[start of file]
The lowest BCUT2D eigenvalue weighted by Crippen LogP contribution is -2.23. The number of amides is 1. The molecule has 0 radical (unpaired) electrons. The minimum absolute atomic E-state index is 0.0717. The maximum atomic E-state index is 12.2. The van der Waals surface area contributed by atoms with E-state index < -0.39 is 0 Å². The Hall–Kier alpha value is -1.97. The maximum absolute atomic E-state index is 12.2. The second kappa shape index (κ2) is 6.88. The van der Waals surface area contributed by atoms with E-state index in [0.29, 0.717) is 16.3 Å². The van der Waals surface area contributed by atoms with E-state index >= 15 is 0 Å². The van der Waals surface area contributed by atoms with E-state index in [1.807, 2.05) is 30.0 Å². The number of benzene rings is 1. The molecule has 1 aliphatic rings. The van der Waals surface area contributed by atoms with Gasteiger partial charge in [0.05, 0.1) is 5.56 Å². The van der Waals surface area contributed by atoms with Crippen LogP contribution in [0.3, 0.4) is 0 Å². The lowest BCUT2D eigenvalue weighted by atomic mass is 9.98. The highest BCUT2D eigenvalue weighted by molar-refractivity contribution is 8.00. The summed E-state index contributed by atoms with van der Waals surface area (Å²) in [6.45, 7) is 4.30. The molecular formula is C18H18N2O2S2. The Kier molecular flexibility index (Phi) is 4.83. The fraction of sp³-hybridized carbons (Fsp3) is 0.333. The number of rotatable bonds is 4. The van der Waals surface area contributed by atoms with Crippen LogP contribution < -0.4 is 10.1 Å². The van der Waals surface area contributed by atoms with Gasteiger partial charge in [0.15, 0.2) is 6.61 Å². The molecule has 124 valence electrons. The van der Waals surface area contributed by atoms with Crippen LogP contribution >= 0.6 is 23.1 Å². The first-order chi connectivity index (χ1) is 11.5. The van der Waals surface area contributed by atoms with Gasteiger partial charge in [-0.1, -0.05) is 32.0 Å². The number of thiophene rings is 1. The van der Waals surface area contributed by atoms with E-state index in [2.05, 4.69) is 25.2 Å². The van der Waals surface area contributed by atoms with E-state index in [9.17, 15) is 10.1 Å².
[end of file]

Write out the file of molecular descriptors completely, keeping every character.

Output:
The lowest BCUT2D eigenvalue weighted by Crippen LogP contribution is -2.23. The number of amides is 1. The molecule has 0 radical (unpaired) electrons. The minimum absolute atomic E-state index is 0.0717. The maximum atomic E-state index is 12.2. The van der Waals surface area contributed by atoms with E-state index < -0.39 is 0 Å². The Hall–Kier alpha value is -1.97. The maximum absolute atomic E-state index is 12.2. The second kappa shape index (κ2) is 6.88. The van der Waals surface area contributed by atoms with E-state index in [0.29, 0.717) is 16.3 Å². The van der Waals surface area contributed by atoms with E-state index >= 15 is 0 Å². The van der Waals surface area contributed by atoms with E-state index in [1.807, 2.05) is 30.0 Å². The number of benzene rings is 1. The molecule has 1 aliphatic rings. The van der Waals surface area contributed by atoms with Gasteiger partial charge in [0.05, 0.1) is 5.56 Å². The van der Waals surface area contributed by atoms with Crippen LogP contribution in [0.3, 0.4) is 0 Å². The lowest BCUT2D eigenvalue weighted by atomic mass is 9.98. The highest BCUT2D eigenvalue weighted by molar-refractivity contribution is 8.00. The summed E-state index contributed by atoms with van der Waals surface area (Å²) in [6.45, 7) is 4.30. The molecular formula is C18H18N2O2S2. The Kier molecular flexibility index (Phi) is 4.83. The fraction of sp³-hybridized carbons (Fsp3) is 0.333. The number of rotatable bonds is 4. The van der Waals surface area contributed by atoms with Crippen LogP contribution < -0.4 is 10.1 Å². The van der Waals surface area contributed by atoms with Gasteiger partial charge in [0.15, 0.2) is 6.61 Å². The molecule has 124 valence electrons. The van der Waals surface area contributed by atoms with Crippen LogP contribution >= 0.6 is 23.1 Å². The first-order chi connectivity index (χ1) is 11.5. The van der Waals surface area contributed by atoms with Gasteiger partial charge in [-0.1, -0.05) is 32.0 Å². The number of thiophene rings is 1. The van der Waals surface area contributed by atoms with E-state index in [2.05, 4.69) is 25.2 Å². The van der Waals surface area contributed by atoms with E-state index in [9.17, 15) is 10.1 Å².